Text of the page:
How big a deal is Australian beef production on the world stage?
Compared to total world protein supply, Australian grassfed and grainfed beef production accounts for less than half of one percent, as the above image graphically illustrates.
“Needless to say we are a very, very, very small piece of the puzzle,” MLA chief economist Ben Thomas told last week’s BeefEx feedlot industry conference at the Gold Coast.
So we are pretty small global players. What does that mean for our future?
Mr Thomas’ message was that Australia should capitalise on its grain feeding systems to reduce the variability of supply and maximise production.
In the US, where the vast majority of cattle are lot fed, cattle produce about 600 pounds of beef per head on average.
That is roughly double Australia.
Here, where grassfed systems dominate (at any given time the proportion of cattle slaughtered in Australia that are grainfed is between 35-39pc), beef production equates to about 300 pounds per head.
Because Australia is such a small piece of the puzzle, were we to ramp up grain feeding to a level where our beef production per head matched the US, our beef production under that scenario would still only account for 0.9pc of world protein production.
“So we are not going to flood the market,” Mr Thomas said.
“And by producing more we are going to be in a better position to capitalise on growing global demand.”
Mr Thomas posed this question to the BeefEx audience: “How do we get Australian beef exports to at least challenge Brazil and stay well ahead of where US exports are?”
The wild swings that can occur in Australian cattle supply have been well documented through the recent drought years. Australian weekly cattle slaughter shot up to 160,000 in 2014 before dipping below 120,000 head this year.
It may take until 2020 for weekly kill rates to return to what we could consider normal levels.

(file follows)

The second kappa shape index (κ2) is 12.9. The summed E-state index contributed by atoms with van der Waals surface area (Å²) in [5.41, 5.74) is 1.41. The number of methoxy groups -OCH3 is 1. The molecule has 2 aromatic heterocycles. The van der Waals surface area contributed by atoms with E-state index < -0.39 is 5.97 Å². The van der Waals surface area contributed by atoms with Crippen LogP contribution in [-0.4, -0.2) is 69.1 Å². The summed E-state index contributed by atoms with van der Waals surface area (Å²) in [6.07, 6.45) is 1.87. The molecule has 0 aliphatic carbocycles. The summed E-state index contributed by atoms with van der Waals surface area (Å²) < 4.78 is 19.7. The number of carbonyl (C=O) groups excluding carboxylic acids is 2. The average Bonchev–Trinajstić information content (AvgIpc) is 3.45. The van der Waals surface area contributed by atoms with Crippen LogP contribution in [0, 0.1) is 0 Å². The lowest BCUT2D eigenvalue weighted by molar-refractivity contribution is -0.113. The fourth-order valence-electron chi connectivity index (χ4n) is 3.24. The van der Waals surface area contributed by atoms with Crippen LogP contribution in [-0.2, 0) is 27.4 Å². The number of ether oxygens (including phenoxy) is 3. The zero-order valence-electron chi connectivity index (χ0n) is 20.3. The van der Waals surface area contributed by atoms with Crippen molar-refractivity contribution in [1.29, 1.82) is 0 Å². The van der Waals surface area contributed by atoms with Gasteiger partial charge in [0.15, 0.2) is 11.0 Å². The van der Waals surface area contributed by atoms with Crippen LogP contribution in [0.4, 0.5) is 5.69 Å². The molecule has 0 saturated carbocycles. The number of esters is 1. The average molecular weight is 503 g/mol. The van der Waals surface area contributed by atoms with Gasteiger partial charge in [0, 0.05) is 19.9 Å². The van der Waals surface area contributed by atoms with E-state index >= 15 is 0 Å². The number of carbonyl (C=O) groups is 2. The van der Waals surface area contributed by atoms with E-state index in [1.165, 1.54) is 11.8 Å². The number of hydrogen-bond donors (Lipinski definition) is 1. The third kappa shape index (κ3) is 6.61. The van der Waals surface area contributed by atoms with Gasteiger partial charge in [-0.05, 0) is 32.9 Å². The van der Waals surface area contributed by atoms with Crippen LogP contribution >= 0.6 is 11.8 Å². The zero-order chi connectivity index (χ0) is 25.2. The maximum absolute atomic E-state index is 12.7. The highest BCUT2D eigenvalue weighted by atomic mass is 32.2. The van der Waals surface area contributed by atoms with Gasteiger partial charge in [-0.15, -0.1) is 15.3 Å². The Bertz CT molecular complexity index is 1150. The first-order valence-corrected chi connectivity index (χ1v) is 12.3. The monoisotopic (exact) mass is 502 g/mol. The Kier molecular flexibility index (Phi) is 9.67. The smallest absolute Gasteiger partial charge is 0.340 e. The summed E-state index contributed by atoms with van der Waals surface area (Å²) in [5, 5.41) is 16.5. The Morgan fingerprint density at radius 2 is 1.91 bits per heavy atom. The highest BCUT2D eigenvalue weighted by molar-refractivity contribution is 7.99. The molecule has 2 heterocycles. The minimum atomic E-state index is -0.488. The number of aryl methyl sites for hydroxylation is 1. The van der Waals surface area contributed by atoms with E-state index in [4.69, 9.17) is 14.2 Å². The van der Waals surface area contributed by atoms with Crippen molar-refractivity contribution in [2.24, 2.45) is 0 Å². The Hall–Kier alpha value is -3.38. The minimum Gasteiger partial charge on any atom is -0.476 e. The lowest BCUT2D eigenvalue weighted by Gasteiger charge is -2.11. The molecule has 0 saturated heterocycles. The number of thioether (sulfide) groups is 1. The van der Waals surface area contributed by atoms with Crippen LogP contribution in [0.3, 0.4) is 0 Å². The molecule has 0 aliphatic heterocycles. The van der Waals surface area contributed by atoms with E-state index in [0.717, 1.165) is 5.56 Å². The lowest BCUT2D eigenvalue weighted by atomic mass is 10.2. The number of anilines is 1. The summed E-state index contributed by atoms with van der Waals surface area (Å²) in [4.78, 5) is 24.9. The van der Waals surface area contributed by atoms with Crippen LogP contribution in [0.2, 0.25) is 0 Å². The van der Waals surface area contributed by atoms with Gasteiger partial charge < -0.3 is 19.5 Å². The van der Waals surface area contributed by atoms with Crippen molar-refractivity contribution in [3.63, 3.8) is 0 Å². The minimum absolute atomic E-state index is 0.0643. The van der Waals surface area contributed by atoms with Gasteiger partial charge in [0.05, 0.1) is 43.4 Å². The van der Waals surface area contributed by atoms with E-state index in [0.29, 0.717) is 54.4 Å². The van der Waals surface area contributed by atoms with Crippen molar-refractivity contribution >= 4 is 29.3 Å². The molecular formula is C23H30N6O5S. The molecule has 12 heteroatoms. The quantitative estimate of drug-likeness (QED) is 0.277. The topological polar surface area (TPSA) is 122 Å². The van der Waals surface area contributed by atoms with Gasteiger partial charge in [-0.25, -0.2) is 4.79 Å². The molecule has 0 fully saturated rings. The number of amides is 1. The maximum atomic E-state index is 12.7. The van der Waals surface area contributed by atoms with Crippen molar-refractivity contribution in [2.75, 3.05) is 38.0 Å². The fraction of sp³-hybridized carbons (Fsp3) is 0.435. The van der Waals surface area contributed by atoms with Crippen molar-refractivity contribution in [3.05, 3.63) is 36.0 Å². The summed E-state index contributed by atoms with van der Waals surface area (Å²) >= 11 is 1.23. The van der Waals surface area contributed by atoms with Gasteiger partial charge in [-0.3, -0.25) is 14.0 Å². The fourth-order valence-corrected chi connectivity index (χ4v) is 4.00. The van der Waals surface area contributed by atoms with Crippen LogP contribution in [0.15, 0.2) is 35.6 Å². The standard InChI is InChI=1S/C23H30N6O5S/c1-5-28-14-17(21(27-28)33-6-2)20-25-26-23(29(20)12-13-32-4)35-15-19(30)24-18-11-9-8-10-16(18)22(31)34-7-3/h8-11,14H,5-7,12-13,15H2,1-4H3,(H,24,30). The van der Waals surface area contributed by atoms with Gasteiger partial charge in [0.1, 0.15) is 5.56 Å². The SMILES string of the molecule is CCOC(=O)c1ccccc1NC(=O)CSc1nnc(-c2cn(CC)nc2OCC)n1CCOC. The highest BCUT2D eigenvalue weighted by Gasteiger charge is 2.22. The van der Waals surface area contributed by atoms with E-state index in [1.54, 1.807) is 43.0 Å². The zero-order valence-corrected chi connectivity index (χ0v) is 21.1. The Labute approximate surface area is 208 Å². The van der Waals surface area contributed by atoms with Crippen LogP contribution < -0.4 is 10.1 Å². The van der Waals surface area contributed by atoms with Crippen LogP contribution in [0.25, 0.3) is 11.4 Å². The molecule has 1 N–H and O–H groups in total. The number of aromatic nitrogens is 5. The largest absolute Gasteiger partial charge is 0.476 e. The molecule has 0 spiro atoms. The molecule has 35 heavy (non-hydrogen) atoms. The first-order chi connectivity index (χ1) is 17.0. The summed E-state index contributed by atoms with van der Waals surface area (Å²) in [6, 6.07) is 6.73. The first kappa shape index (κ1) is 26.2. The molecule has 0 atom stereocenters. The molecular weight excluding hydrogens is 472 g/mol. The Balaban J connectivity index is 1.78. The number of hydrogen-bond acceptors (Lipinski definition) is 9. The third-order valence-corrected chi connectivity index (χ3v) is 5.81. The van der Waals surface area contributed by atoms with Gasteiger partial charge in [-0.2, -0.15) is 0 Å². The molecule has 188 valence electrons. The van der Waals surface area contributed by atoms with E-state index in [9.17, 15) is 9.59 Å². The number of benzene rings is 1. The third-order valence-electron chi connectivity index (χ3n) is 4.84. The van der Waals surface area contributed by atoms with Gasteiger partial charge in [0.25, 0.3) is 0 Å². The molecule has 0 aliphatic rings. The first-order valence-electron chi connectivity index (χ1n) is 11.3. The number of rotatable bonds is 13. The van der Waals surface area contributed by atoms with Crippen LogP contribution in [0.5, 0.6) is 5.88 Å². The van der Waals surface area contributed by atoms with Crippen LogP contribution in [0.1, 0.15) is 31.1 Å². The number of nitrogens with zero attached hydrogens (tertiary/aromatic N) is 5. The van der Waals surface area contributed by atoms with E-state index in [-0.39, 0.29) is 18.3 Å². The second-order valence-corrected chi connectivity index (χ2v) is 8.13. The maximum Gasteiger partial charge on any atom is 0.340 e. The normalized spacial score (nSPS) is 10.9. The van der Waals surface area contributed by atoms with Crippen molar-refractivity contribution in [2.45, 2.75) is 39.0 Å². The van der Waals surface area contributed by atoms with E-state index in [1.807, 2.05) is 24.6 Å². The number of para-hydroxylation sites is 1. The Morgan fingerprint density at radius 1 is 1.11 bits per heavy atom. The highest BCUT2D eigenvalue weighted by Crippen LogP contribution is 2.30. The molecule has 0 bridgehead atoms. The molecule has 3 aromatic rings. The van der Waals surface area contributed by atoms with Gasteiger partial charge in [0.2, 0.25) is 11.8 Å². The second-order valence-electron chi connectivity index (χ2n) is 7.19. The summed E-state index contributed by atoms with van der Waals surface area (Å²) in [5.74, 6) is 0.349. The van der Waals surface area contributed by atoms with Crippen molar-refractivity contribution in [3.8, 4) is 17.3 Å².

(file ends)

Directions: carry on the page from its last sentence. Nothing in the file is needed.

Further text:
Australia’s national herd has struggled to get over 28 million head, largely because of the limitations of grass and stockwater.
Having a greater proportion of cattle on feed, Mr Thomas told Beefex, would go a long way toward reducing huge fluctuations in supply, and in turn prices.
Feeder cattle prices in Australia have risen by 140 percent since 2014.
In the same period, the finished article – represented by the 100-day grainfed over-the-hook indicator – has risen by only 50pc.
This disconnect appears set to continue with feeder cattle prices likely to remain high for at least another six months, as the nation goes through a herd rebuild in the wake of recent widespread rain.
At the same time the finished article will continue to be pressured by growing global production from Brazil and the US.
While feeder cattle prices are set to remain high, grain prices are expected to remain fairly low for the next decade, according to OECD forecasts, which should help to encourage more cattle into feedlots.
“Stable and consistent supply is where the feedlot industry can come into its own and build production and capitalise on demand,” Mr Thomas said.
“To seriously build that herd again, being able to leverage grain to finish more cattle would go a long way toward alleviating some of that pressure.
“If you think about how small Australian beef production is, as a contributor to all protein production, if we were to increase our production by 10 or 20pc, we are not going to flood the market and have to worry about prices collapsing, we just don’t produce enough for that to be the case.”